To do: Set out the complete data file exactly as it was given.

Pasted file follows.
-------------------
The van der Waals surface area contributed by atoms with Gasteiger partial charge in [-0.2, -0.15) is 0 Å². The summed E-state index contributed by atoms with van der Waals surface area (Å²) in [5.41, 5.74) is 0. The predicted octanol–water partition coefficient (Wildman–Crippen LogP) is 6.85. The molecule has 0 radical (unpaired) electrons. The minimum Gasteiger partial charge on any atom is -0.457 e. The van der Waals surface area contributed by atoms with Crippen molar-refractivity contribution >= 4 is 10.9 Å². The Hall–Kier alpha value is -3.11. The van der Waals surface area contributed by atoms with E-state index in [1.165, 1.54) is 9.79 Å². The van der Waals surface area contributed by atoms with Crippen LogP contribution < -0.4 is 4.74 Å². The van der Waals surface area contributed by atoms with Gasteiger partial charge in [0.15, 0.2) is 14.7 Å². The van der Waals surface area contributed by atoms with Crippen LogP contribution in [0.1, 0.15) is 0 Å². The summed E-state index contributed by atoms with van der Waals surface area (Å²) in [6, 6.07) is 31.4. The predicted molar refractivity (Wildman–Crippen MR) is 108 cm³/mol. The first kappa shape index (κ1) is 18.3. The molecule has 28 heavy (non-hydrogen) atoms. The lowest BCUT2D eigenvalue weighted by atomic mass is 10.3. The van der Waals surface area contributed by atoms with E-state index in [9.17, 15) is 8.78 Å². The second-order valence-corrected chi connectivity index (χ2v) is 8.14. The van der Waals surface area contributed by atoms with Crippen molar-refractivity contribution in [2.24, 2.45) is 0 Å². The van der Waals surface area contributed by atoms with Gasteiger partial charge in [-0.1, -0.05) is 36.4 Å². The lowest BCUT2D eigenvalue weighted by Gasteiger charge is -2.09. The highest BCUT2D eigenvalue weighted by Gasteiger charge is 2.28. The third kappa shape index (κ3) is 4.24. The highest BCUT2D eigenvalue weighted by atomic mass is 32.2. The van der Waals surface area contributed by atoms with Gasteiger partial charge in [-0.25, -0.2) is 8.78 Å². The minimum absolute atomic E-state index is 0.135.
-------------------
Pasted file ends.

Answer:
The van der Waals surface area contributed by atoms with Gasteiger partial charge in [-0.2, -0.15) is 0 Å². The summed E-state index contributed by atoms with van der Waals surface area (Å²) in [5.41, 5.74) is 0. The predicted octanol–water partition coefficient (Wildman–Crippen LogP) is 6.85. The molecule has 0 radical (unpaired) electrons. The minimum Gasteiger partial charge on any atom is -0.457 e. The van der Waals surface area contributed by atoms with Crippen molar-refractivity contribution >= 4 is 10.9 Å². The Hall–Kier alpha value is -3.11. The van der Waals surface area contributed by atoms with E-state index in [1.165, 1.54) is 9.79 Å². The van der Waals surface area contributed by atoms with Crippen LogP contribution < -0.4 is 4.74 Å². The van der Waals surface area contributed by atoms with Gasteiger partial charge in [0.15, 0.2) is 14.7 Å². The van der Waals surface area contributed by atoms with Crippen LogP contribution in [0.1, 0.15) is 0 Å². The summed E-state index contributed by atoms with van der Waals surface area (Å²) in [6, 6.07) is 31.4. The predicted molar refractivity (Wildman–Crippen MR) is 108 cm³/mol. The first kappa shape index (κ1) is 18.3. The molecule has 28 heavy (non-hydrogen) atoms. The lowest BCUT2D eigenvalue weighted by atomic mass is 10.3. The van der Waals surface area contributed by atoms with E-state index in [9.17, 15) is 8.78 Å². The second-order valence-corrected chi connectivity index (χ2v) is 8.14. The van der Waals surface area contributed by atoms with Crippen molar-refractivity contribution in [2.24, 2.45) is 0 Å². The van der Waals surface area contributed by atoms with Gasteiger partial charge in [-0.1, -0.05) is 36.4 Å². The lowest BCUT2D eigenvalue weighted by Gasteiger charge is -2.09. The highest BCUT2D eigenvalue weighted by Gasteiger charge is 2.28. The third kappa shape index (κ3) is 4.24. The highest BCUT2D eigenvalue weighted by atomic mass is 32.2. The van der Waals surface area contributed by atoms with Gasteiger partial charge in [-0.25, -0.2) is 8.78 Å². The minimum absolute atomic E-state index is 0.135.